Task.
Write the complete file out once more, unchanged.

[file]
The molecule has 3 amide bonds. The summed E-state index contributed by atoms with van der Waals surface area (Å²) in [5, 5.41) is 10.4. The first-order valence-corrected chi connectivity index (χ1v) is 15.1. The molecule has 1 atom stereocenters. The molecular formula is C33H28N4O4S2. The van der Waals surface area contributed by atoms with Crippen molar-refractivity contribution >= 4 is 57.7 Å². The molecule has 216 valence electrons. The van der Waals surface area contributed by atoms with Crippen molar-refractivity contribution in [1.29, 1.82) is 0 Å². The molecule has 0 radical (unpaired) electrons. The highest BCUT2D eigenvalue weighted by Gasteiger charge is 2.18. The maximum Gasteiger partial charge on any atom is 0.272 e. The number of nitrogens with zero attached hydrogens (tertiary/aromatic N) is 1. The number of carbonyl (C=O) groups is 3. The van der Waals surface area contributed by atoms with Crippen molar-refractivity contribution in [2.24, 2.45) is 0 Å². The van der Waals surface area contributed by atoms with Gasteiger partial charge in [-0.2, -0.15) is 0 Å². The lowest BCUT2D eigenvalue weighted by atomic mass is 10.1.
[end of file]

The molecule has 3 amide bonds. The summed E-state index contributed by atoms with van der Waals surface area (Å²) in [5, 5.41) is 10.4. The first-order valence-corrected chi connectivity index (χ1v) is 15.1. The molecule has 1 atom stereocenters. The molecular formula is C33H28N4O4S2. The van der Waals surface area contributed by atoms with Crippen molar-refractivity contribution >= 4 is 57.7 Å². The molecule has 216 valence electrons. The van der Waals surface area contributed by atoms with Crippen molar-refractivity contribution in [1.29, 1.82) is 0 Å². The molecule has 0 radical (unpaired) electrons. The highest BCUT2D eigenvalue weighted by Gasteiger charge is 2.18. The maximum Gasteiger partial charge on any atom is 0.272 e. The number of nitrogens with zero attached hydrogens (tertiary/aromatic N) is 1. The number of carbonyl (C=O) groups is 3. The van der Waals surface area contributed by atoms with Crippen molar-refractivity contribution in [2.24, 2.45) is 0 Å². The van der Waals surface area contributed by atoms with Gasteiger partial charge in [-0.2, -0.15) is 0 Å². The lowest BCUT2D eigenvalue weighted by atomic mass is 10.1.